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I've been studying event listeners lately and I think I've finally gotten them down. Basically, they are functions that are called on another object's method. My question is, why create an event listener when calling the function will work just fine?

Example, I want to call player.display_health(), and when this is fired, the method player.get_health() should be fired and stored so that display_health() has access to it. Why should I use an event listener over simply calling the function? Even if display_health() were in another object, this still doesn't appear to be a problem to me.

If you have another example that fits the usage better, please let me know. Perhaps particular languages don't benefit from it as much? (Javascript, PHP, ASP?)

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2 Answers 2

up vote 4 down vote accepted

You might not always be in control of the code that's doing the calling. Or even if you are, you don't want to introduce dependencies into that code. In cases like that, it's better for the code to fire an event and allow the code you do control, or the code that should have the dependency, to listen for the event and act accordingly.

For example, perhaps you're creating a library that will be used by other people. They don't have the source code or in some way can't/shouldn't be able to modify it (or shouldn't have to). Your documentation states that specific events are raised under specific circumstances. They can then, in turn, respond to those events.

Or perhaps you have some domain libraries in your enterprise. You do control them and can modify them, but architecturally they're generally considered to be working as they currently are coded and shouldn't be changed. (Don't want to incur a round of QA to re-validate the updated code, the code belongs to another department and they don't want you to change it, etc.) And you're in the position where you want that code to be able to do different things in different circumstances/environments. If that code raises and event where relevant, you can hook your code into it (and/or swap out accordingly) without having to mess with that code.

Just a couple quick examples, I'm sure others have more.

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The idea behind the domain libraries that I have control over gave me a good understanding since most of the stuff I work with I have complete control over. So since I do have control over that, I need to ask the opposite question, is there a reason NOT to use event listeners over function calls? –  Organiccat Dec 21 '10 at 21:00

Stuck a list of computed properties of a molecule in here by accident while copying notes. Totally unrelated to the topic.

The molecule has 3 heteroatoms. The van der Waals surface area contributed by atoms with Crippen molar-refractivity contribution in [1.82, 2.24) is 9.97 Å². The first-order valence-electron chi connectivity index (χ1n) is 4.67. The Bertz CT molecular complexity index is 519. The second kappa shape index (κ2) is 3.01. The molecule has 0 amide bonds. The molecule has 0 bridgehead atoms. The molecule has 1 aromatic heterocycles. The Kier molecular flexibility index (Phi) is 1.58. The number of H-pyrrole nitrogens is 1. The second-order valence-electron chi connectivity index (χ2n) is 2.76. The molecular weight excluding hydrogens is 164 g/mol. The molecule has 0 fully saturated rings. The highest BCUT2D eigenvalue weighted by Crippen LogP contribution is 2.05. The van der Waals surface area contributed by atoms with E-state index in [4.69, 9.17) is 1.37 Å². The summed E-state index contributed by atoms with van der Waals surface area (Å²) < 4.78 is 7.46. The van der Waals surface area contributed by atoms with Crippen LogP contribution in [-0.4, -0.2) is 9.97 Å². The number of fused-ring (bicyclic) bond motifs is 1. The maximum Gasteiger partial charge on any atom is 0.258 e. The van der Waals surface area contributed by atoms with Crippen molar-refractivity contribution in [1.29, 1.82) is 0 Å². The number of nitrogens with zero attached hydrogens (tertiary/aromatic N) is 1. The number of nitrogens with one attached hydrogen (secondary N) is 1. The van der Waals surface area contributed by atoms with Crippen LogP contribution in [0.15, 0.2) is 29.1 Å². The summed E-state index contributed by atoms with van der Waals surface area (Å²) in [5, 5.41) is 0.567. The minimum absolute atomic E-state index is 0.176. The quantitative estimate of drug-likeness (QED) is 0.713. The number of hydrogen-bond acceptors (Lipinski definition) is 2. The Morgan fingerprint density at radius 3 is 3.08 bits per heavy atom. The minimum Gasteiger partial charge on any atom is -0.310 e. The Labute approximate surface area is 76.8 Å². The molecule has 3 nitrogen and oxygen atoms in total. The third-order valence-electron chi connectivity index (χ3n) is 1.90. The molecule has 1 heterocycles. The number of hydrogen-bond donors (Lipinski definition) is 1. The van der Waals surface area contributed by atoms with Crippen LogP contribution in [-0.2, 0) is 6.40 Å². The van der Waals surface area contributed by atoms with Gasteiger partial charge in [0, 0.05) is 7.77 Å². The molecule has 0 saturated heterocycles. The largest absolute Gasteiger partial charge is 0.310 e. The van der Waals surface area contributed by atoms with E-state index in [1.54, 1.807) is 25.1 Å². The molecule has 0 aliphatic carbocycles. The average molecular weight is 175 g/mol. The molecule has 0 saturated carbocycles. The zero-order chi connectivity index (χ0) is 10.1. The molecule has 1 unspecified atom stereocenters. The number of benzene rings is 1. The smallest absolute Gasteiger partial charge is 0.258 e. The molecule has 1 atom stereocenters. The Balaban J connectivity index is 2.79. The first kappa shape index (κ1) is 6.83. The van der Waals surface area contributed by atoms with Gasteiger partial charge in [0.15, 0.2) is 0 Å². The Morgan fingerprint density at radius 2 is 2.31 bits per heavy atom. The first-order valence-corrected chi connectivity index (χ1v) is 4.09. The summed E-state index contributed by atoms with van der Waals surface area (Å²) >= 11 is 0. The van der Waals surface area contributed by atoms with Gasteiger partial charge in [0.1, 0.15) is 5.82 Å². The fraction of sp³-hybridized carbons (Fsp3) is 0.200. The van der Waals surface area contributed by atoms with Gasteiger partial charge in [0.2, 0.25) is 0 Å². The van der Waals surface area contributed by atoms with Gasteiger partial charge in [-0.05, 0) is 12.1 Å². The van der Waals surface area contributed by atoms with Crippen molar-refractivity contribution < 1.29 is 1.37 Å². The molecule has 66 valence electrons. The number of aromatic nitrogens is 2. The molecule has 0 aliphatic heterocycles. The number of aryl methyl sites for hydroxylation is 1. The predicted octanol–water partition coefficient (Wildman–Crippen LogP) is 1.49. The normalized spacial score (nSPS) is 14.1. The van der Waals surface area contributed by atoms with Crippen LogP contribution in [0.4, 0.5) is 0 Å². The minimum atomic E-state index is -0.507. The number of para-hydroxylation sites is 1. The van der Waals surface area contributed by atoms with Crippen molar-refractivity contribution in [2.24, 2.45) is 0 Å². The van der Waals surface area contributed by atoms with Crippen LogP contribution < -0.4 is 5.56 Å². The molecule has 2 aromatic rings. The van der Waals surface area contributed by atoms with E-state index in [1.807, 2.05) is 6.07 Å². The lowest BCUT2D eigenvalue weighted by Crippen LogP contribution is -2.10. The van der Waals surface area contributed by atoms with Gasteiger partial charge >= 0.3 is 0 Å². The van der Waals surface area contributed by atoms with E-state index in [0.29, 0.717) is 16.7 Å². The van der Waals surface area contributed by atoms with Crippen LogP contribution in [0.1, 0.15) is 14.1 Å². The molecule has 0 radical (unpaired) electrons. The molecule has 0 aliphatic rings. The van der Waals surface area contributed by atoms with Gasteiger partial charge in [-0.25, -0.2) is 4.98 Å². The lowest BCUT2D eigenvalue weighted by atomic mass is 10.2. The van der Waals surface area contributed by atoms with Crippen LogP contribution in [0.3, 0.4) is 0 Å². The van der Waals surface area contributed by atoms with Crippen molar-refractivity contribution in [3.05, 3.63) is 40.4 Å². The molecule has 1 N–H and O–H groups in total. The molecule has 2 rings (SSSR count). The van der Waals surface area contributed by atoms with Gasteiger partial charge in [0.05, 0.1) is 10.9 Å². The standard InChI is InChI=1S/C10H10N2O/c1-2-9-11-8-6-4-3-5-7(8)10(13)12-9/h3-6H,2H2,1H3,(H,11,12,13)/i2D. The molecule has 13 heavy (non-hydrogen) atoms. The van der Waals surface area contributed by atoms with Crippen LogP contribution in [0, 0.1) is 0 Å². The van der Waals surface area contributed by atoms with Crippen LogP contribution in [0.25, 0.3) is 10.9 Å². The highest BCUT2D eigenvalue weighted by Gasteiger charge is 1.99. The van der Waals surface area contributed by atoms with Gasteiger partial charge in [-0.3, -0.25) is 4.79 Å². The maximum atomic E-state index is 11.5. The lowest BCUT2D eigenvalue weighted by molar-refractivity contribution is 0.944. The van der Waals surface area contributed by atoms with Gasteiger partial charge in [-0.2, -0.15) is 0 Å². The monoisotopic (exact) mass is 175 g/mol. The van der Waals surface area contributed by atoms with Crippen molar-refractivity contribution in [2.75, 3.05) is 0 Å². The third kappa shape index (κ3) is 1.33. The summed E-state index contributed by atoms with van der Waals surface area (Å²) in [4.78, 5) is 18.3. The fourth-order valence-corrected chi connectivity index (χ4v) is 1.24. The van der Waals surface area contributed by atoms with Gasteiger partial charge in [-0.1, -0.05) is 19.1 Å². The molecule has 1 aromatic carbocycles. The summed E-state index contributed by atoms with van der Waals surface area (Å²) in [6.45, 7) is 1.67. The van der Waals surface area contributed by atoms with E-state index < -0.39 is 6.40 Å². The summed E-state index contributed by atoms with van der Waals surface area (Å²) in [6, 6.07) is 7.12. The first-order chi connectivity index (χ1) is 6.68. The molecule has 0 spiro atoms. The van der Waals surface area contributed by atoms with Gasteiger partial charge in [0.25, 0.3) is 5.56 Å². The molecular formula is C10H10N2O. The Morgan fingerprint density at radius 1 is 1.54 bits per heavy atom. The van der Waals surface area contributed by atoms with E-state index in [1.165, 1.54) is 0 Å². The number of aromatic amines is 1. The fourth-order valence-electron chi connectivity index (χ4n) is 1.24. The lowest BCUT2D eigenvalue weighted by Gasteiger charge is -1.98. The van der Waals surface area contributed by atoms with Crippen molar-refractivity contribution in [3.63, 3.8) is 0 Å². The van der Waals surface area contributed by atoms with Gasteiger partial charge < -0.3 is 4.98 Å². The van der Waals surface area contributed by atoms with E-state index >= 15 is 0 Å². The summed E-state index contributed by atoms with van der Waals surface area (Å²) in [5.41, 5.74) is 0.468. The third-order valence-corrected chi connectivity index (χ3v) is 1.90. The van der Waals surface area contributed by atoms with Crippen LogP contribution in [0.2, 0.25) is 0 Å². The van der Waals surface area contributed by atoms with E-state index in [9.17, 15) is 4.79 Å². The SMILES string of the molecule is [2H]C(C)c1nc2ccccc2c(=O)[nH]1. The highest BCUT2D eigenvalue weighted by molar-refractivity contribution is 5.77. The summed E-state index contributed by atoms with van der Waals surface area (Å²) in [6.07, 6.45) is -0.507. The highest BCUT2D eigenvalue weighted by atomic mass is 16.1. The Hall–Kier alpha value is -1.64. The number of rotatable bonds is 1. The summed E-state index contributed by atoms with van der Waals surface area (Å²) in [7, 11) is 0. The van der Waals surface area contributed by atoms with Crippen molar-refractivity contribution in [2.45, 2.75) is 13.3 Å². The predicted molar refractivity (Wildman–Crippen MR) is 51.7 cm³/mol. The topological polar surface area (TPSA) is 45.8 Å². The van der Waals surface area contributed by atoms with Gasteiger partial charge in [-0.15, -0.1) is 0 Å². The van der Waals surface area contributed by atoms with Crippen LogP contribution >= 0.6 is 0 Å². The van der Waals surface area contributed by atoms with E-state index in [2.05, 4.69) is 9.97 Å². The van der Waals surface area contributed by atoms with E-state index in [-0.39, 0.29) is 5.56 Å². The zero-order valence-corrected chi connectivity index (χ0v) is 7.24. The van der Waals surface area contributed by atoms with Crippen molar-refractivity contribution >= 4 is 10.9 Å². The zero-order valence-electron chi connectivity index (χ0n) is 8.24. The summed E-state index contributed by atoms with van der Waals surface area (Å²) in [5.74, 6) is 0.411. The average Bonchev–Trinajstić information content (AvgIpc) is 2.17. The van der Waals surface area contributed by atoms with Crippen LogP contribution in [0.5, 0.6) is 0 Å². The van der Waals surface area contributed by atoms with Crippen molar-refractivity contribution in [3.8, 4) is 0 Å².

@Organiccat: As before, I'm sure there are other reasons. But the biggest reason for me would be the dependency inversion principle. The code that's responding to the event may have (or even be) a dependency that logically doesn't belong in the code that's raising the event. –  David Dec 21 '10 at 21:01
I thought of it afterword, but I suppose the duplication of code would also be a good reason to have a function instead of an event listener (especially when not coding a library). –  Organiccat Dec 21 '10 at 21:04

My question is, why create an event listener when calling the function will work just fine?

What if you don't know what function you want to call?

Take the classic example, a Button that the user can click on. Whoever writes the library has no idea what function you want called when the button is clicked. It would also be pretty prohibitive if every Button could only call the same function when it is clicked.

So instead, you can attach an event handler to the event. Then when the event is triggered, the Button can do what it needs to, without having to know at compile-time exactly what function it's supposed to be calling.

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